Sunday, May 16, 2010

How Fast Can You Write?

First, everybody cross your fingers! I sent my romantic fantasy adventure manuscript to DAW on Friday, right before we headed for DemiCon in Des Moines!

At one of the writing panels I attended at Demicon, one author admitted that she had completed her latest manuscript (her 7th) in about 7, or maybe 8, weeks. She had to; she had a deadline to meet. Her first manuscript had taken her a year to complete. Later comments centered on how many books one had to have published each year in order to ‘make a living’ at writing. There were a lot of variables in there to be considered, but I found myself wondering about my speed of writing.

Gay Haldeman often advises aspiring writers to write ‘a page a day’, and that way, by the end of a year, they would have 365 pages written. Good advice for those just getting started, but I am a little bit beyond that stage. Once I’ve written the first version, I will rewrite and polish, so that I wind up with about 5 drafts of the same story. And I also let the story ‘rest’ for a time between rewrites, which is why I have more than one project in the works at a time. But basically, I wondered, how quickly could I finish one book?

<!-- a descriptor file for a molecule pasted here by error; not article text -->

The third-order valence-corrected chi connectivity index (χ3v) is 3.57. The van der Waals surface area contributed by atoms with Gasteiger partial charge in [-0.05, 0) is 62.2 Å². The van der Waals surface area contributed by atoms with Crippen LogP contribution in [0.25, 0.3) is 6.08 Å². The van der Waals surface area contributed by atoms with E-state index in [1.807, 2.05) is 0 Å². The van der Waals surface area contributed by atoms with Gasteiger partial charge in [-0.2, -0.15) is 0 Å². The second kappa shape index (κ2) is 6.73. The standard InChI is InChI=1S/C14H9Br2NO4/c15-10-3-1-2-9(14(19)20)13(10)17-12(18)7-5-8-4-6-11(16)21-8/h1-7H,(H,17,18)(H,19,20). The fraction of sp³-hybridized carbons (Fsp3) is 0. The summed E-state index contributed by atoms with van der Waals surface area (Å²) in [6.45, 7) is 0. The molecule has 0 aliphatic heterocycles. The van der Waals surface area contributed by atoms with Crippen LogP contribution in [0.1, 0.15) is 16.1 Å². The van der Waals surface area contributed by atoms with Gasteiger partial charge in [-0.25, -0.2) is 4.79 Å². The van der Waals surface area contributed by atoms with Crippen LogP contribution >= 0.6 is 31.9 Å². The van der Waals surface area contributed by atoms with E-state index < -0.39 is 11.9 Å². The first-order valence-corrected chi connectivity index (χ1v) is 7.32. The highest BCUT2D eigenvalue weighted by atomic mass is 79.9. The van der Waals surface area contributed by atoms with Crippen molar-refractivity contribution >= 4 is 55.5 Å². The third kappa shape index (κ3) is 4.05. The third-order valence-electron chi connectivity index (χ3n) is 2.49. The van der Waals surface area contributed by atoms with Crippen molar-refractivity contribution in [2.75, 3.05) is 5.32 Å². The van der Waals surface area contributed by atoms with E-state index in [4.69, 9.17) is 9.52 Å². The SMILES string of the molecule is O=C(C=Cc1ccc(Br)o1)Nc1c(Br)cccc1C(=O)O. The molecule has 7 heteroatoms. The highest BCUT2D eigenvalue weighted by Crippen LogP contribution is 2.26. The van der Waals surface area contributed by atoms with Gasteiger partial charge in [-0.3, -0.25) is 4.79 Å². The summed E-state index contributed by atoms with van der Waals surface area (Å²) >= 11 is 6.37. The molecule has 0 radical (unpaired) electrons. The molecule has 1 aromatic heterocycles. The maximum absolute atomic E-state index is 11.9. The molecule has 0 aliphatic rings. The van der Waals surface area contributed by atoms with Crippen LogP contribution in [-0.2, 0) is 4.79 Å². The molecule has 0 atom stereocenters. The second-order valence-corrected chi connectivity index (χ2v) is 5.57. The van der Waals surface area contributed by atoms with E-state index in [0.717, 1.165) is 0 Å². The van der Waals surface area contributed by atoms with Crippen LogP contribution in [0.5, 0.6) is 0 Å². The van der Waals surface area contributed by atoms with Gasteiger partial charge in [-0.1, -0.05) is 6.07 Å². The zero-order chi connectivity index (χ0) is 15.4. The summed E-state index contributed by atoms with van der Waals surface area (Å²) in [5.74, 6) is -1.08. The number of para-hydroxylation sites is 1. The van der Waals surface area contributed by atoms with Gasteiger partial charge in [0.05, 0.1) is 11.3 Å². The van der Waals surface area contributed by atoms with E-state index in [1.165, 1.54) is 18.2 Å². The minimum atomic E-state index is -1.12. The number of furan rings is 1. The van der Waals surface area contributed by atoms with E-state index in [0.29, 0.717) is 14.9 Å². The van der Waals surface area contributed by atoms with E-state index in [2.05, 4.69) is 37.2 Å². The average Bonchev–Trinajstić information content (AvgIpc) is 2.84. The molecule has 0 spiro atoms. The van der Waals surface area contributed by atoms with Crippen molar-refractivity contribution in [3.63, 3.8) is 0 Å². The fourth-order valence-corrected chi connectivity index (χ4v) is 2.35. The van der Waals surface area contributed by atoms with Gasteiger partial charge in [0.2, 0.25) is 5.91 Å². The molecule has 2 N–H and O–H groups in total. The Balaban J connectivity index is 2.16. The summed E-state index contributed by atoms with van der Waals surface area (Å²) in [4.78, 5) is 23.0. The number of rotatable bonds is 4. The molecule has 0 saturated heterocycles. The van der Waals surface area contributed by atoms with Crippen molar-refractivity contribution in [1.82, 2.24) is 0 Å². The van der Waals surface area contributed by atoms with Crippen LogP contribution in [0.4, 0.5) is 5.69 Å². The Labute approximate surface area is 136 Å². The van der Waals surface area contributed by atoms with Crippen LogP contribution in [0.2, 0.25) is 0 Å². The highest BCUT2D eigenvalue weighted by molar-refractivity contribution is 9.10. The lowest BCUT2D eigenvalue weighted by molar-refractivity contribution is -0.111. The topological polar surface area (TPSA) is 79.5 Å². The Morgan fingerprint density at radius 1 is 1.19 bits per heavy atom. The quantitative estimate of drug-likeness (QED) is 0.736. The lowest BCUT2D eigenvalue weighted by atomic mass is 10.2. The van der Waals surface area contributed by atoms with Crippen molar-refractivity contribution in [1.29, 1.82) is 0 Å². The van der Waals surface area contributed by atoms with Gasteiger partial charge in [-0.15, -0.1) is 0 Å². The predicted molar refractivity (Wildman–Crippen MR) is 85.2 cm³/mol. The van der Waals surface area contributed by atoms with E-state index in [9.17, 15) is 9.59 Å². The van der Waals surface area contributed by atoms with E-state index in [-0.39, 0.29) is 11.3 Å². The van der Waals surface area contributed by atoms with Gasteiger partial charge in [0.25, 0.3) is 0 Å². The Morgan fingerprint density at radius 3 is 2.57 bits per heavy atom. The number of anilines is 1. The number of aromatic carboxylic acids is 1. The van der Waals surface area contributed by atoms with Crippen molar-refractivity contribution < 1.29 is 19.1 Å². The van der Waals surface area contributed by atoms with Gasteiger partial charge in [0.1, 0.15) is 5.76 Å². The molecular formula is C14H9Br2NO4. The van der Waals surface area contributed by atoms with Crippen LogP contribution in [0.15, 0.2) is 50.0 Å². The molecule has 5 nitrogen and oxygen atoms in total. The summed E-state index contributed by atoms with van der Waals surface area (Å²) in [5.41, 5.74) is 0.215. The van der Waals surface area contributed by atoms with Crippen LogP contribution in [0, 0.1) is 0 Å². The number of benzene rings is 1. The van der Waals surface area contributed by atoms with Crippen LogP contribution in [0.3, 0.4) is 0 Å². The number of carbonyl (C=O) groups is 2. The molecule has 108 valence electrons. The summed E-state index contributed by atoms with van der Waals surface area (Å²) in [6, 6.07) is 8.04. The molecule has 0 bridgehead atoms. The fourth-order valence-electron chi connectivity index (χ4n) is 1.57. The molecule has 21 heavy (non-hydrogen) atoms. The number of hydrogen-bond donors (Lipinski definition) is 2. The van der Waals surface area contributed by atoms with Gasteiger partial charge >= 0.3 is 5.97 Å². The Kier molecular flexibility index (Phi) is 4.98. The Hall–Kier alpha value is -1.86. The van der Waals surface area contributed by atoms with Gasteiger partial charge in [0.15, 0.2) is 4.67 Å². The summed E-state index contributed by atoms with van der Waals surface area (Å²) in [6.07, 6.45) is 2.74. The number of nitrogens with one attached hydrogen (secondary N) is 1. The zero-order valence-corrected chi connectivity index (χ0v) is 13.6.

I decided to set my sights on 1,000 words per day, which is actually about 2 pages (single-spaced). In one year, I could write 365,000 words. Would that produce a book a year? I considered my first manuscript’s statistics:
Outline = 1,000 words = 1 day
Rough Draft = 120,000 words = 120 days
Draft A = 150,000 words = 150 days
Draft B = 130,000 words = 130 days
Draft C = 110,000 words = 110 days
Final Draft = 100,000 words = 100 days

Which comes to a grand total of 611 days. Uh, oh, that’s definitely more than one year. Now, theoretically, rewriting will go faster than composing the rough draft, because you aren’t dreaming up new stuff, you are looking for ways to say things better than you originally said it. But at first glance, I need to step up my efforts, if I ever want to reach the point where my work is frequently placed in front of potential readers.

With that in mind, I’d better get back to work. See ya next week. Trudy

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